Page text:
- A study released last month found that news coverage of President Donald Trump’s first months in office differed significantly among outlets with right- and left-leaning audiences.
- It also found that early news coverage of the Trump administration was much more negative than that of other modern presidencies.
A Pew Research Center study released last month found that news coverage of President Donald Trump’s first months was significantly different among outlets with right-leaning audiences and those with left-leaning or ideologically diverse audiences.
Overall, Trump’s early media coverage was much more negative than early coverage of other modern presidencies.
While Trump constantly admonishes the press, calling it “fake news” and “the enemy of the American people,” and attacks individual reporters, some of his aides, including top counselor Kellyanne Conway, have focused their complaints on the preponderance of negative stories about the administration. Conway says the media provides “incomplete coverage” of Trump, failing to report on the more positive stories and choosing political over policy coverage.
“I think we need a full and free press in our nation, of course,”Conway said at conference last month. “But with that freedom comes responsibility. So my grievance is never about fake news. I talk about incomplete coverage.”
The Pew study found that while news outlets – regardless of the political leanings of their audiences – largely reported on the same issues, and similarly focused on character and leadership rather than policy, during the first months of the Trump administration, they included different types of sources and assessed the president differently.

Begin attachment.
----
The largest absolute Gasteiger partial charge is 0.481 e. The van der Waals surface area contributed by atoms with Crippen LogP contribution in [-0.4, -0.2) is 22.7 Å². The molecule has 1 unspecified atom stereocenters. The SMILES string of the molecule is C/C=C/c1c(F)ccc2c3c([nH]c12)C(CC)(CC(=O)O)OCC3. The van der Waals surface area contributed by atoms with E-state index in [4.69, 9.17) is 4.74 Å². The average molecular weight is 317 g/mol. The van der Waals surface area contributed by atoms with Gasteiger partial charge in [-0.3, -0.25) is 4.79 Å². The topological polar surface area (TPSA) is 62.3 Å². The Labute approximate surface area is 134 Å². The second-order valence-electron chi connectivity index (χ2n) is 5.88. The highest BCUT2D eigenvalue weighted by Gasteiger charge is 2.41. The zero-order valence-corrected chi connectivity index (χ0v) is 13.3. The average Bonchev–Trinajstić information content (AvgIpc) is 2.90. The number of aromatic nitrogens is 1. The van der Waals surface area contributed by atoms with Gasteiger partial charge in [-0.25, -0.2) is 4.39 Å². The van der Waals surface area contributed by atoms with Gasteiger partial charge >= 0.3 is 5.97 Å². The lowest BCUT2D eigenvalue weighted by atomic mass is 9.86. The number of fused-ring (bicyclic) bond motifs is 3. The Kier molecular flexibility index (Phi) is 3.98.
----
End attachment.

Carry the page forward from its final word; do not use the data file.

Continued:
Overall, news stories concerning Trump’s first 100 days were four times more likely to provide a negative assessment than a positive one, making his coverage far more negative than that of his predecessors.
Just 5% of media coverage of Trump’s first 60 days was positive, compared to 42% of President Barack Obama’s coverage, 22% of President George W. Bush’s coverage, and 27% of stories about President Bill Clinton.
Pew also found discrepancies between outlets with right-leaning audiences versus those with left-leaning or ideologically diverse audiences. Those with more conservative readers and viewers were less likely to cite multiple types of sources, included more positive and fewer negative assessments of Trump, and their reporters were less likely to challenge an assertion made by the president or the administration.
The vast majority of stories from other outlets cited multiple source types, including experts, administration officials, and lawmakers, and were double as likely to include comments from both Democratic and Republican members of Congress.
The study assessed more than 3,000 television, radio, and web stories from 24 outlets over the course of Trump’s first 100 days in office.
A full list of outlets included in the study can be found here.
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